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New Haven jazz luminary Jesse Hameen II to perform on Ellington Jazz Series

Jesse Hameen II

Jesse Hameen II. Photo by Mike Franzman 

In 1972, horn player Willie Ruff organized a convocation in Woolsey Hall that brought dozens of the world’s most influential jazz artists to Yale. That event helped the School of Music launch the Ellington Jazz Series, which in the decades since has continued to introduce New Haven audiences to the art form. Ruff, an alum (’53BM ’54MM) and retired faculty member who is now Professor Emeritus of Music, introduced thousands of area residents—many of them schoolchildren—to jazz through what he called the “conservatory without walls,” the “invisible institution” through which the art form has been passed from one generation to the next.

Among those who grew up in the shadow of giants like Ruff is drummer and New Haven native Jesse Hameen II, who, with his band, Elevation, will perform on the Ellington Jazz Series on Friday, Feb. 3. Ruff, Hameen said, “became a mentor,” as did Ruff’s musical partners, pianist Dwike Mitchell and drummer Charlie Smith.

Hameen grew up revering Art Blakey, Elvin Jones, Philly Joe Jones, Kenny Clarke, Max Roach, and Mongo Santamaria, among others. In the 1950s, New Haven’s Dixwell neighborhood was home to several of jazz clubs where Hameen and his peers heard the likes of John Coltrane up close and in person. “We felt like we were in musical heaven,” Hameen said, explaining that the “Dixwell neighborhood was like the hub” of a scene that was also happening in New York, London, and elsewhere. “A good amount of jazz” was being played, he said, in venues like the Playback, which Ruff owned.

Hameen spent four years in the service from 1958 to 1962 and, after that, hit the road as a sideman in bands led by Ruth Brown, Hank Crawford, Lou Donaldson, Jimmy McGriff, Irene Reid, Leon Thomas, Stanley Turrentine, and Grover Washington Jr. For three decades, Hameen made his home in New York City while staying active in the scene in New Haven. In 1995, when his parents fell ill, Hameen returned to the Elm City, asking himself, “Man, what am I going to do in New Haven?” By then, there was no scene to speak of, not at least the kind in which he had grown up. Taking a tip from Ruff—who, Hameen said, “showed us if you strive hard, business-wise, you could make it in different worlds”—the New Haven-born drummer met Lawrence Zukof, then the director of Neighborhood Music School, and began teaching.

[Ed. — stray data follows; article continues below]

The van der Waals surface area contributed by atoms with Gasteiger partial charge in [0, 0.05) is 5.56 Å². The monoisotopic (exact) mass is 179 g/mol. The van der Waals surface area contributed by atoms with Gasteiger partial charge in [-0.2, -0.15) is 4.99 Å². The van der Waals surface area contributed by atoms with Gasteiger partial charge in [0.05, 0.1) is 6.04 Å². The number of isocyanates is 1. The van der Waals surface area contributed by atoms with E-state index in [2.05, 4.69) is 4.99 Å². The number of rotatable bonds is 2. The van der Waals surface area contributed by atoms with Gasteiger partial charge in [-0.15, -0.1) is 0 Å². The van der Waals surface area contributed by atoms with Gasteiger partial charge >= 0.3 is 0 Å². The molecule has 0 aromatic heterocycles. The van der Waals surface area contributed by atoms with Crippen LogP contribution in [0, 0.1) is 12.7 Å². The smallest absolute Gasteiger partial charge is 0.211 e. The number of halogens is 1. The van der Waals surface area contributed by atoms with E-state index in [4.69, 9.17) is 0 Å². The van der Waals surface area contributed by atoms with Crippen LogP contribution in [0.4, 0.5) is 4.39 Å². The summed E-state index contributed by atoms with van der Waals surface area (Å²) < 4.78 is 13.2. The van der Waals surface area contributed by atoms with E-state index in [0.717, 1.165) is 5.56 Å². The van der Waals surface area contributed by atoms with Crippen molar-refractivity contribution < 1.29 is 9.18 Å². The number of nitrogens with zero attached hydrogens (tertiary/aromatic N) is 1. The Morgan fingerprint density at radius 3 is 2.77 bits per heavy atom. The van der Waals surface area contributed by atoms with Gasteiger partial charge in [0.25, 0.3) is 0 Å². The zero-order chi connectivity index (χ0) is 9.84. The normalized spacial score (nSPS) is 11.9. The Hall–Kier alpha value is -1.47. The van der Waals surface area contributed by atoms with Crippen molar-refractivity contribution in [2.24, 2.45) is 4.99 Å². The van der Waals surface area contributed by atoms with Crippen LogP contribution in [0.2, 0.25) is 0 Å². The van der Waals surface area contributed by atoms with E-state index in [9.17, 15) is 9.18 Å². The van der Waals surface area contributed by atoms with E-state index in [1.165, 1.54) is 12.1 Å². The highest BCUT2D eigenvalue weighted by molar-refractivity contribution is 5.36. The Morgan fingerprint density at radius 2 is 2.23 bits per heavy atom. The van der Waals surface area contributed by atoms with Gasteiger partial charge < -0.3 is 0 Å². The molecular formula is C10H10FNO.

Hameen has long been the chairperson of NMS’ jazz department, which includes a summer program. He’s also taught at Betsy Ross Arts Magnet High School and the Hartt School at the University of Hartford, currently serves on the board of Jazz Haven, and over the years, has had a hand in mentoring younger generations of jazz musicians who’ve called New Haven home—among them, pianist Christian Sands.

Sharing the music, Hameen said, is about playing it, as he did on the road and between gigs, when local and traveling musicians would jam and pass ideas along. “Whatever you do,” he tells younger musicians today, “keep the groove,” which is what audiences can expect him to do on Feb. 3, when he and his band—guitarist Rodney Jones, saxophonist T.K. Blue, bassist Nat Reeves, and pianist Zaccai Curtis— take the stage in Morse Recital Hall to “lift up the genre a little bit.”

“Jazz is the classical music of the United States,” Hameen said. “Jazz has been a unifying force. It started in the African American community, but now it belongs to everybody.”

The Ellington Jazz Series presents Jesse Hameen II & Elevation on Friday, Feb. 3, in Morse Recital Hall. Learn more here.